It’s certainly an interesting concept for how to differentiate from the dominant player there, Adams, which is a bit like Wegmans and Stew Leonard’s combined.

    Also, from my sister in Kingston:

    Other farms in our area do the same thing. Similar process for dairy and raw milk. There are 24-hour fridges in little trailers by the side of the road.


    And from MNB reader Janis Raye, who live sin Vermont:

    I can go you one better… I buy organic beef, pork, and lamb from a farm near us that has all their meat in a building on the farm, in freezers (their “Farm Store”). You go in and pick out what you want, total up your purchases, and leave the money in a box. Totally self-service and no one is there to watch. I’ve asked them if theft is a problem — there are tens of thousands of dollars worth of meat there all the time — and they say it isn’t. “I guess we should install a camera…” they say. One of the many reasons I love living here! (Of course, it hasn’t started snowing yet…)



    One other thing. When I posted the butcher story on MNB yesterday, I added the headline, How Do You Pick Your Meat In Poughkeepsie? and wondered how many readers would get the movie reference.

    Lots of you did, and quickly.

    The headline paraphrased a line from The French Connection (1971), which Gene Hackman, as New York detective Jimmy "Popeye" Doyle, looks to throw an interrogation subject off stride by constantly asking him, "Did you ever pick your feet in Poughkeepsie?"

    You all make me proud.
    KC's View:

    Published on: October 1, 2019

    In Monday Night Football, the Pittsburgh Steelers defeated the Cincinnati Bengals 27-3.
    KC's View:

    Published on: October 1, 2019

    Yesterday's MNB Sports Desk recap of the Major League Baseball playoff teams, because of an editing error (which I can't blame on anyone but myself) accidentally had the Washington Nationals playing the Milwaukee Brewers in the American League wild card game, and the Tampa Bay Rays playing the Oakland Athletics in the National League wild card game … when, in fact, it is the other way around.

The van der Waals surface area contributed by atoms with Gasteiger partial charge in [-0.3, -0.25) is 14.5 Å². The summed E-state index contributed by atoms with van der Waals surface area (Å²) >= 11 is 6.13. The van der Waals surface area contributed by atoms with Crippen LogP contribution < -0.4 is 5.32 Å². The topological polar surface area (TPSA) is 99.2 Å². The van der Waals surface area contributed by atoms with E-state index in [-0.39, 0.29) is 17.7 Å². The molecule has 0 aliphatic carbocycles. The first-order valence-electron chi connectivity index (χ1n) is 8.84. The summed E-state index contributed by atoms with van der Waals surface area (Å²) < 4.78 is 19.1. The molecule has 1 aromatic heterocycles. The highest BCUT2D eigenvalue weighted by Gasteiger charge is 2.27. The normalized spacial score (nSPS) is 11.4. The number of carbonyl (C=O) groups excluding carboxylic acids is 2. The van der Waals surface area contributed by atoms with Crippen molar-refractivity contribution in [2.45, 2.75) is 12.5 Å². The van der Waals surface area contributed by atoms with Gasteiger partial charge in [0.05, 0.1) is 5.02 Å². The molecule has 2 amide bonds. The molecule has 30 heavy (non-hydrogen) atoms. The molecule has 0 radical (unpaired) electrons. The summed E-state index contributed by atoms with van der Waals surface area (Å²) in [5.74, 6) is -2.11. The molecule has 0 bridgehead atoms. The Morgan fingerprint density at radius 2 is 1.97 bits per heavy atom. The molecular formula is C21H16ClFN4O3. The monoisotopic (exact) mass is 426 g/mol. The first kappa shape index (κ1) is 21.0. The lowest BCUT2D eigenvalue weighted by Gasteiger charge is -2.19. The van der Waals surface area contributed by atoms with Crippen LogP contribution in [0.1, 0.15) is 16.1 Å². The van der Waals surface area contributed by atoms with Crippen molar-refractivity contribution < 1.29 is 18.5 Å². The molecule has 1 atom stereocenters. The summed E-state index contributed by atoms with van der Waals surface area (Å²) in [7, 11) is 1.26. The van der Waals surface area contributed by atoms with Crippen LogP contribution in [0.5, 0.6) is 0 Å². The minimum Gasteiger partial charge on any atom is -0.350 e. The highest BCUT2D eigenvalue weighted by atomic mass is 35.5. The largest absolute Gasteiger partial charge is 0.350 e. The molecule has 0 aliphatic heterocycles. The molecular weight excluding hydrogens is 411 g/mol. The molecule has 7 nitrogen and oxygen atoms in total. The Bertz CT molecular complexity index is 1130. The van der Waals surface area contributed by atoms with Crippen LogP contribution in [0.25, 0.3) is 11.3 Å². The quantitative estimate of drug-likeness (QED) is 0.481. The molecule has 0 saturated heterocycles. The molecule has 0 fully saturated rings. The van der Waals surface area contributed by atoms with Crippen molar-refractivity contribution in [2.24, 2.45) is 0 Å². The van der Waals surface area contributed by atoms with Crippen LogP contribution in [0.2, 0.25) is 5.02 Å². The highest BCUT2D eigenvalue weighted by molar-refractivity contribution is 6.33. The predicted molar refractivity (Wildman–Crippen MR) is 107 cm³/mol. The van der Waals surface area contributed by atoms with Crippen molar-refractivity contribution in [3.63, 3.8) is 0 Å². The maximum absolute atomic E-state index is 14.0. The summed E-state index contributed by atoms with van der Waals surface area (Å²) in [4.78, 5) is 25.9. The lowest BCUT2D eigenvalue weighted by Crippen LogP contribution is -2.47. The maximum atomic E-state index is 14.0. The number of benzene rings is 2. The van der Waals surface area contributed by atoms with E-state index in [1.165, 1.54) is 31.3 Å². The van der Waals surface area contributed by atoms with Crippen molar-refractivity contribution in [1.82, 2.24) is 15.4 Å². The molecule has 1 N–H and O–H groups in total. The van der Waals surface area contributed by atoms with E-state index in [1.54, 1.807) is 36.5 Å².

Mea culpa, mea culpa, mea maxima culpa.
    KC's View:

    Published on: October 1, 2019

    The Retail Tomorrow podcast goes to GroceryShop 2019 in Las Vegas for an in-depth discussion of not just the strategies and tactics preoccupying many of the attendees, but the motivations behind the decisions they are making with regard to brand identity and technology.

    There were some three thousand attendees at GroceryShop this year, from about a thousand companies and 30 countries, all looking for a competitive edge found in innovative technologies, disruptive business models and provocative insights. Sifting through the presentations and exhibits for Retail Tomorrow, looking for nuggets of wisdom that have the potential to animate and differentiate a retailer, are:

    • Lisa Sedlar, CEO, Green Zebra Grocery.
    • Scott Moses, Managing Director at PJ Solomon.
    • Bob Perry, Director of Business Development, NBC Universal
    • Tom Furphy, CEO/Managing Director, Consumer Equity Partners.

    The host: Kevin Coupe, MorningNewsBeat’s “Content Guy.”

    You can listen to the podcast here, as well as on iTunes and GooglePlay.

    This edition of the Retail Tomorrow podcast is brought to you by the Global Market Development Center (GMDC), connecting people & companies to opportunities for growth.


    Pictured, below: Lisa Sedlar, Scott Moses, Tom Furphy, Bob Perry













    KC's View: